For years, District of Columbia residents have fought tirelessly for statehood and voting rights, but one thing Washingtonians won’t have to fight for, a state fair, just like those held in other states across the country.
That’s right, the state fair — a time-honored, end-of-summer tradition — can now be found in the District.
But at the D.C. State Fair, you’re not going to find a deep-fried Oreo, pig races or a cow carved out of butter. You will, however, find a competitive batch of bakers, brewers and craft makers competing for the title of Washington’s best.
Even better, this year Capitol Hill residents have home field advantage. The fair will take place as part of Barracks Row Fall Festival on Saturday, September 22nd, which means you have time to perfect that pie recipe or knit together a crazy yarn bomb (see: Albert Einstein Memorial for inspiration).
This is the third consecutive year for the D.C. State Fair. It started with a group of food and garden bloggers, who wanted to showcase local growers and artists, similar to other regional state and county fairs.
“Folks sometimes asked: ‘Why call it the D.C. State Fair?’ We are going for a culturally analogous concept to the state fairs that take place in Maryland and Virginia, and that transplanted residents might have grown up with in other regions,” said fair organizer, Rhea Kennedy. “Instead of encompassing counties, we bring together the eight wards of the District.”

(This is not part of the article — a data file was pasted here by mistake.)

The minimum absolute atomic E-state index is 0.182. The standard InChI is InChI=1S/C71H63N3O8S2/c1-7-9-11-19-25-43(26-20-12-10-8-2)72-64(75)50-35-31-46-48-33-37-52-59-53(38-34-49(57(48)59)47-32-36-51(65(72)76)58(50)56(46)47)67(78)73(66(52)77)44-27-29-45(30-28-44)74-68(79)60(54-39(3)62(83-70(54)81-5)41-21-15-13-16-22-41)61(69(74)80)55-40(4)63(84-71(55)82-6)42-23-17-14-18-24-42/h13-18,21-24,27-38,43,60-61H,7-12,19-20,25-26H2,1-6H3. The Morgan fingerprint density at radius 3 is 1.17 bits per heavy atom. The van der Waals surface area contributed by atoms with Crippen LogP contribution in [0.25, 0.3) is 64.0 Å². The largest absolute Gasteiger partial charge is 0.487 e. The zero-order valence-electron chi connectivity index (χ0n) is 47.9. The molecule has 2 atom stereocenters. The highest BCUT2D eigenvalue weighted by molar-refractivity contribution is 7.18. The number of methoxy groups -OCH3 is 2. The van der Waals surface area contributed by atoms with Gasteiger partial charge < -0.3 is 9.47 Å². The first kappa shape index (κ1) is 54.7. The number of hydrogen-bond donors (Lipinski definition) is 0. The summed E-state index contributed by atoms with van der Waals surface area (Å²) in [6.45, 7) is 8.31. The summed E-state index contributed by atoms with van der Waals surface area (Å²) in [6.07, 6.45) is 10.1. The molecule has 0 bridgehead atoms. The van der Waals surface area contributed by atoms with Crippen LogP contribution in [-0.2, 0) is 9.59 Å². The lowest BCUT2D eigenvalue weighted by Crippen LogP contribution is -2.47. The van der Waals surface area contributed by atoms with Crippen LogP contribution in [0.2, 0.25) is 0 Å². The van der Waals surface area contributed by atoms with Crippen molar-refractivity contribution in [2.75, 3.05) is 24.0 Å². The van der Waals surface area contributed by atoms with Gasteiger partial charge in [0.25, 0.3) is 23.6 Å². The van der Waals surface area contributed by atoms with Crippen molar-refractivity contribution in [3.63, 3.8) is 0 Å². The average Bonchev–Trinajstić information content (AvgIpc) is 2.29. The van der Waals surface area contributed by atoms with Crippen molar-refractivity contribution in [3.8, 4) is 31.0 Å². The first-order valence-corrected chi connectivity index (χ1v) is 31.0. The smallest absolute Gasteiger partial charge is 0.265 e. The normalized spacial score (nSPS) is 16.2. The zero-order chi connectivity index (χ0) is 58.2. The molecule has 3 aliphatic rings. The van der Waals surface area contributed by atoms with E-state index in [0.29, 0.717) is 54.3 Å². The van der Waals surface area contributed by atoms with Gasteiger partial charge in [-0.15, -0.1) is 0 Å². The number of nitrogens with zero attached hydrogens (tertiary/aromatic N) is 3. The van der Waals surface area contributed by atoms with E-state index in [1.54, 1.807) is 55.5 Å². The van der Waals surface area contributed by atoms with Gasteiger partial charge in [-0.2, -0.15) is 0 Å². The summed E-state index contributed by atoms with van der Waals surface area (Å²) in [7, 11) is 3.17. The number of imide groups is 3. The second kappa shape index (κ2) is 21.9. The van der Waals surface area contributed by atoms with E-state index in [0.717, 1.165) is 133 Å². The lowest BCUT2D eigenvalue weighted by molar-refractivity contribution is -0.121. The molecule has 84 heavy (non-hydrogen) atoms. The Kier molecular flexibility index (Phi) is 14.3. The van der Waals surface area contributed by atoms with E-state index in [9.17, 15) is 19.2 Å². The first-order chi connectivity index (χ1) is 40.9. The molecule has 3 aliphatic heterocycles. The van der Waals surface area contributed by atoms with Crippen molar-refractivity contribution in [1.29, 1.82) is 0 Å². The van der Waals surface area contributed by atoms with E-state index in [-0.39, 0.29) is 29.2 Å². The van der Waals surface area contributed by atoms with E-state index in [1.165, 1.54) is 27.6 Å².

This year the fair is expected to draw almost 9,000 people, Kennedy said. Admission is free and includes craft and cooking demonstrations as well as a children’s poetry reading. Kids can also compete in an art and poetry contest.
Each first, second, and third place winner receives a cash prizes and ribbon; and some categories, which are sponsored, feature an additional bonus prize for first-place.
Community garden and green thumb contestants can enter prized produce in categories, like the tastiest tomato, fruit pickle, and funkiest looking vegetable. With just two months to go until the fair, many of the competitions are still up for grabs, Kennedy said.
But depending on the category, there may be entry-limits, entry fees or earlier deadlines for competition. The first competition, tastiest tomato, takes place next month and off-site, at the Columbia Heights Community Marketplace.
“The most popular contests, in terms of number of entries, are pie, homebrew and photography. The cupcake contest is also very big, as are our jam and pickle contests,” Kennedy said.
So get growing or crafting, and maybe you’ll have eternal summer bragging rights as the top finisher at the third annual D.C. State Fair.